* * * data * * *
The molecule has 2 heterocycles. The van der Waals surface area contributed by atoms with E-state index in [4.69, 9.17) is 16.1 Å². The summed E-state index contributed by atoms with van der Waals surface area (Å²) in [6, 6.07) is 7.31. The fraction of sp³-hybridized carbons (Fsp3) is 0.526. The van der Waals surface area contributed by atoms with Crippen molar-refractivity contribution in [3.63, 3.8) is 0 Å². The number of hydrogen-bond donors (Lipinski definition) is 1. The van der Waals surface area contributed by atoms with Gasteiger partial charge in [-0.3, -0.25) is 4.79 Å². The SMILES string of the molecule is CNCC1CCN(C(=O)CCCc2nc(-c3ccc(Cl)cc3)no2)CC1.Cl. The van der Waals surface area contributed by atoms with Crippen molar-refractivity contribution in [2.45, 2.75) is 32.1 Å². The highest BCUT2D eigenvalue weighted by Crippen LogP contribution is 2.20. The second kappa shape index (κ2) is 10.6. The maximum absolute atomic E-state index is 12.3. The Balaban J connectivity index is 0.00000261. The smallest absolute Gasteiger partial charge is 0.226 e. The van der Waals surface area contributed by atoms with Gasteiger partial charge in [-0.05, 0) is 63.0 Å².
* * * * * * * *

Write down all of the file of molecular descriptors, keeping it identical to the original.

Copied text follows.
The molecule has 2 heterocycles. The van der Waals surface area contributed by atoms with E-state index in [4.69, 9.17) is 16.1 Å². The summed E-state index contributed by atoms with van der Waals surface area (Å²) in [6, 6.07) is 7.31. The fraction of sp³-hybridized carbons (Fsp3) is 0.526. The van der Waals surface area contributed by atoms with Crippen molar-refractivity contribution in [3.63, 3.8) is 0 Å². The number of hydrogen-bond donors (Lipinski definition) is 1. The van der Waals surface area contributed by atoms with Gasteiger partial charge in [-0.3, -0.25) is 4.79 Å². The SMILES string of the molecule is CNCC1CCN(C(=O)CCCc2nc(-c3ccc(Cl)cc3)no2)CC1.Cl. The van der Waals surface area contributed by atoms with Crippen molar-refractivity contribution in [2.45, 2.75) is 32.1 Å². The highest BCUT2D eigenvalue weighted by Crippen LogP contribution is 2.20. The second kappa shape index (κ2) is 10.6. The maximum absolute atomic E-state index is 12.3. The Balaban J connectivity index is 0.00000261. The smallest absolute Gasteiger partial charge is 0.226 e. The van der Waals surface area contributed by atoms with Gasteiger partial charge in [-0.05, 0) is 63.0 Å².